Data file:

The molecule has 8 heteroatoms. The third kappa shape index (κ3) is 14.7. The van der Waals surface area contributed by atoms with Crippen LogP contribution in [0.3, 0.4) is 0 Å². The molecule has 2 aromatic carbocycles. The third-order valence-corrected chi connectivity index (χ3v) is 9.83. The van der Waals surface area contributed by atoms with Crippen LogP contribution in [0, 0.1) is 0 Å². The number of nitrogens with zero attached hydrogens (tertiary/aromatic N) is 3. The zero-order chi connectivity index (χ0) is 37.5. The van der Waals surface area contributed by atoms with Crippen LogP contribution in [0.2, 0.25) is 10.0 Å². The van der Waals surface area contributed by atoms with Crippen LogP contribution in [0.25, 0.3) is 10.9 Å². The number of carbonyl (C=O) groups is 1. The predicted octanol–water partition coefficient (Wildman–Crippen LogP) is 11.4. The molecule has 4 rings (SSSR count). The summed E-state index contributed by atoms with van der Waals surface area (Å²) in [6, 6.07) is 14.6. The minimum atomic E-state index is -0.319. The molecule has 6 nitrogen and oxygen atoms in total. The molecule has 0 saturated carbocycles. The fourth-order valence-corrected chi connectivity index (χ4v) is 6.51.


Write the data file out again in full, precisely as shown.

The molecule has 8 heteroatoms. The third kappa shape index (κ3) is 14.7. The van der Waals surface area contributed by atoms with Crippen LogP contribution in [0.3, 0.4) is 0 Å². The molecule has 2 aromatic carbocycles. The third-order valence-corrected chi connectivity index (χ3v) is 9.83. The van der Waals surface area contributed by atoms with Crippen LogP contribution in [0, 0.1) is 0 Å². The number of nitrogens with zero attached hydrogens (tertiary/aromatic N) is 3. The zero-order chi connectivity index (χ0) is 37.5. The van der Waals surface area contributed by atoms with Crippen LogP contribution in [0.2, 0.25) is 10.0 Å². The van der Waals surface area contributed by atoms with Crippen LogP contribution in [0.25, 0.3) is 10.9 Å². The number of carbonyl (C=O) groups is 1. The predicted octanol–water partition coefficient (Wildman–Crippen LogP) is 11.4. The molecule has 4 rings (SSSR count). The summed E-state index contributed by atoms with van der Waals surface area (Å²) in [6, 6.07) is 14.6. The minimum atomic E-state index is -0.319. The molecule has 6 nitrogen and oxygen atoms in total. The molecule has 0 saturated carbocycles. The fourth-order valence-corrected chi connectivity index (χ4v) is 6.51.